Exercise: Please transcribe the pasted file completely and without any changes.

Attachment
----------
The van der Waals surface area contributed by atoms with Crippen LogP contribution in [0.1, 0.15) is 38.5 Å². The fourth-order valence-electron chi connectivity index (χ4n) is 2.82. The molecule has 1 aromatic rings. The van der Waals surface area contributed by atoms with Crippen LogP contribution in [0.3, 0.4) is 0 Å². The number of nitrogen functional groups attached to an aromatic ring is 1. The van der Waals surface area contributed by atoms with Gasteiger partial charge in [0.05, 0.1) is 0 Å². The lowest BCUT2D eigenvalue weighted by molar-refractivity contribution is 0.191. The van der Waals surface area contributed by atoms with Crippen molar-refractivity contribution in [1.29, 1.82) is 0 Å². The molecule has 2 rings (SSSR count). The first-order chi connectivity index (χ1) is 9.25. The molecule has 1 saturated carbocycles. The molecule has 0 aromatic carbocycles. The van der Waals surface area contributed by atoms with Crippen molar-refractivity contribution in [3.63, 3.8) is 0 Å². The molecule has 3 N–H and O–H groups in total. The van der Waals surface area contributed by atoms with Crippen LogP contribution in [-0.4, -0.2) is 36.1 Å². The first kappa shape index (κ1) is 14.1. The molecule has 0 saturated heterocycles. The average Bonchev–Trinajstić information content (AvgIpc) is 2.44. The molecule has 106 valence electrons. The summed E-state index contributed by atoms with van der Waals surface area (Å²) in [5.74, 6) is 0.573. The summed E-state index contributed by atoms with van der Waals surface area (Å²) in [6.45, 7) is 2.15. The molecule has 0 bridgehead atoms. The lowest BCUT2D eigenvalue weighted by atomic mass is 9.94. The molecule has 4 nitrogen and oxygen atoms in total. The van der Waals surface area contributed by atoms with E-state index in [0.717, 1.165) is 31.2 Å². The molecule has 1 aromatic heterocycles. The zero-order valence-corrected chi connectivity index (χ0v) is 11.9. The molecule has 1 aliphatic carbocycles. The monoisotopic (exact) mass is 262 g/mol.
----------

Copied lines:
The van der Waals surface area contributed by atoms with Crippen LogP contribution in [0.1, 0.15) is 38.5 Å². The fourth-order valence-electron chi connectivity index (χ4n) is 2.82. The molecule has 1 aromatic rings. The van der Waals surface area contributed by atoms with Crippen LogP contribution in [0.3, 0.4) is 0 Å². The number of nitrogen functional groups attached to an aromatic ring is 1. The van der Waals surface area contributed by atoms with Gasteiger partial charge in [0.05, 0.1) is 0 Å². The lowest BCUT2D eigenvalue weighted by molar-refractivity contribution is 0.191. The van der Waals surface area contributed by atoms with Crippen molar-refractivity contribution in [1.29, 1.82) is 0 Å². The molecule has 2 rings (SSSR count). The first-order chi connectivity index (χ1) is 9.25. The molecule has 1 saturated carbocycles. The molecule has 0 aromatic carbocycles. The van der Waals surface area contributed by atoms with Crippen molar-refractivity contribution in [3.63, 3.8) is 0 Å². The molecule has 3 N–H and O–H groups in total. The van der Waals surface area contributed by atoms with Crippen LogP contribution in [-0.4, -0.2) is 36.1 Å². The first kappa shape index (κ1) is 14.1. The molecule has 0 saturated heterocycles. The average Bonchev–Trinajstić information content (AvgIpc) is 2.44. The molecule has 106 valence electrons. The summed E-state index contributed by atoms with van der Waals surface area (Å²) in [5.74, 6) is 0.573. The summed E-state index contributed by atoms with van der Waals surface area (Å²) in [6.45, 7) is 2.15. The molecule has 0 bridgehead atoms. The lowest BCUT2D eigenvalue weighted by atomic mass is 9.94. The molecule has 4 nitrogen and oxygen atoms in total. The van der Waals surface area contributed by atoms with E-state index in [0.717, 1.165) is 31.2 Å². The molecule has 1 aromatic heterocycles. The zero-order valence-corrected chi connectivity index (χ0v) is 11.9. The molecule has 1 aliphatic carbocycles. The monoisotopic (exact) mass is 262 g/mol.